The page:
Fess up, you’re wrong: NCW attempt to ban confessions is silly
Four priests of the Malankara Orthodox Syrian Church have been accused of blackmail and sexual exploitation in Kerala, and a Jalandhar bishop has been accused of raping a nun. In response, the National Commission for Women has floated a sweeping suggestion, of banning the practice of confession. This has been met with outrage. Church bodies across India and even Union minister KJ Alphons have urged government to formally reject the recommendation.
NCW is right to be concerned about sexual abuse by religious authorities, but its answers are wholly misguided. Sexual abuse festers in closed institutions, where there is no check on authority, for reasons of religious belief or worldly power. We have seen sexual abuse take place in temples, madrassas, smaller cults and orphanages. The practice of confession may have played a role in some case, but the alleged exploiters are men who happen to be priests. Confession is not the problem, the criminals are the problem.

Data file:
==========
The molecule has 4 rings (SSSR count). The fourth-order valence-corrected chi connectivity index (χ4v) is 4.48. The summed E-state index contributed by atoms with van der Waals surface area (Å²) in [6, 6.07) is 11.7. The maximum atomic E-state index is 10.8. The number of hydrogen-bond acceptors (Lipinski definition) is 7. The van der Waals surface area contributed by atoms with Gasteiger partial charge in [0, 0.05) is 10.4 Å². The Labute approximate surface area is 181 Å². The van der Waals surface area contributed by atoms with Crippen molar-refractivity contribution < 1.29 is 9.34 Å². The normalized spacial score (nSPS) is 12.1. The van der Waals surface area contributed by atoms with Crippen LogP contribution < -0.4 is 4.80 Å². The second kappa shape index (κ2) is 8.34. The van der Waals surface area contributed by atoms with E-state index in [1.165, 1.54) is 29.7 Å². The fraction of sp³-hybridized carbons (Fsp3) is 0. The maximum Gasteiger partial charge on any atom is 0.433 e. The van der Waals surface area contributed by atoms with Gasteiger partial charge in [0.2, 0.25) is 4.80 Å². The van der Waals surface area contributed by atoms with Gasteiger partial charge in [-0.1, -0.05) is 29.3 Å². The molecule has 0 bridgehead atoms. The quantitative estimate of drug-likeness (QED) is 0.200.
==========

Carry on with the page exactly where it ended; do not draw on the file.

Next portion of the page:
The NCW chief should have been aware of the constitutional guarantee of freedom of religion, and the meaning of her own mandate. Confession is a significant practice in many churches, particularly Eastern Catholic and Orthodox ones. Our courts have constantly struggled with delicate judgment calls between freedom of religion and gender equality, in every religion. Meanwhile, the NCW blundering into the practices of a religion on such a flimsy pretext, is irresponsible and immature.
This piece appeared as an editorial opinion in the print edition of The Times of India.